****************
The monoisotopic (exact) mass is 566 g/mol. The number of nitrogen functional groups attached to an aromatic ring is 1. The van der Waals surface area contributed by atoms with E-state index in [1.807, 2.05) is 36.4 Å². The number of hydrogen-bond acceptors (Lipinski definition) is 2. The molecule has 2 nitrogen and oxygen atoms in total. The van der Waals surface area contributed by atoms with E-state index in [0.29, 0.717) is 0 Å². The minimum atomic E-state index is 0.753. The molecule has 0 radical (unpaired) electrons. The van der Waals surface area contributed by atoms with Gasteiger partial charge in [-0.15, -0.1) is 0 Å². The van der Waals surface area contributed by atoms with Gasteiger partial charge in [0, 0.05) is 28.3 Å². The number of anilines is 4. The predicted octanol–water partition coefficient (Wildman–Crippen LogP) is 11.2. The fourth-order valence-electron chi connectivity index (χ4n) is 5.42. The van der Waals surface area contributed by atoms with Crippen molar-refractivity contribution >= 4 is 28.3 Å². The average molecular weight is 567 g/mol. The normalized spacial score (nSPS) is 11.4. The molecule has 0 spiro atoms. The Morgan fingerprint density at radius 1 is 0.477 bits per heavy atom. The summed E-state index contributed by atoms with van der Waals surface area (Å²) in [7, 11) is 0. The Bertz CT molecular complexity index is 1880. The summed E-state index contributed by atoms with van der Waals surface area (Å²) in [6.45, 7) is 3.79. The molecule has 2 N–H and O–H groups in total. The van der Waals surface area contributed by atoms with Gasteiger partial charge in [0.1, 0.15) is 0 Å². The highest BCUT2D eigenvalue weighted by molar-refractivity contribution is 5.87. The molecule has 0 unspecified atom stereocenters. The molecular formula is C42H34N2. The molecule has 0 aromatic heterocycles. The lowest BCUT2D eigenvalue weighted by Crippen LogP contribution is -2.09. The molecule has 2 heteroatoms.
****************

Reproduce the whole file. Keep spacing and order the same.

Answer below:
The monoisotopic (exact) mass is 566 g/mol. The number of nitrogen functional groups attached to an aromatic ring is 1. The van der Waals surface area contributed by atoms with E-state index in [1.807, 2.05) is 36.4 Å². The number of hydrogen-bond acceptors (Lipinski definition) is 2. The molecule has 2 nitrogen and oxygen atoms in total. The van der Waals surface area contributed by atoms with E-state index in [0.29, 0.717) is 0 Å². The minimum atomic E-state index is 0.753. The molecule has 0 radical (unpaired) electrons. The van der Waals surface area contributed by atoms with Gasteiger partial charge in [-0.15, -0.1) is 0 Å². The van der Waals surface area contributed by atoms with Gasteiger partial charge in [0, 0.05) is 28.3 Å². The number of anilines is 4. The predicted octanol–water partition coefficient (Wildman–Crippen LogP) is 11.2. The fourth-order valence-electron chi connectivity index (χ4n) is 5.42. The van der Waals surface area contributed by atoms with Crippen molar-refractivity contribution >= 4 is 28.3 Å². The average molecular weight is 567 g/mol. The normalized spacial score (nSPS) is 11.4. The molecule has 0 spiro atoms. The Morgan fingerprint density at radius 1 is 0.477 bits per heavy atom. The summed E-state index contributed by atoms with van der Waals surface area (Å²) in [7, 11) is 0. The Bertz CT molecular complexity index is 1880. The summed E-state index contributed by atoms with van der Waals surface area (Å²) in [6.45, 7) is 3.79. The molecule has 2 N–H and O–H groups in total. The van der Waals surface area contributed by atoms with Gasteiger partial charge in [0.1, 0.15) is 0 Å². The highest BCUT2D eigenvalue weighted by molar-refractivity contribution is 5.87. The molecule has 0 unspecified atom stereocenters. The molecular formula is C42H34N2. The molecule has 0 aromatic heterocycles. The lowest BCUT2D eigenvalue weighted by Crippen LogP contribution is -2.09. The molecule has 2 heteroatoms.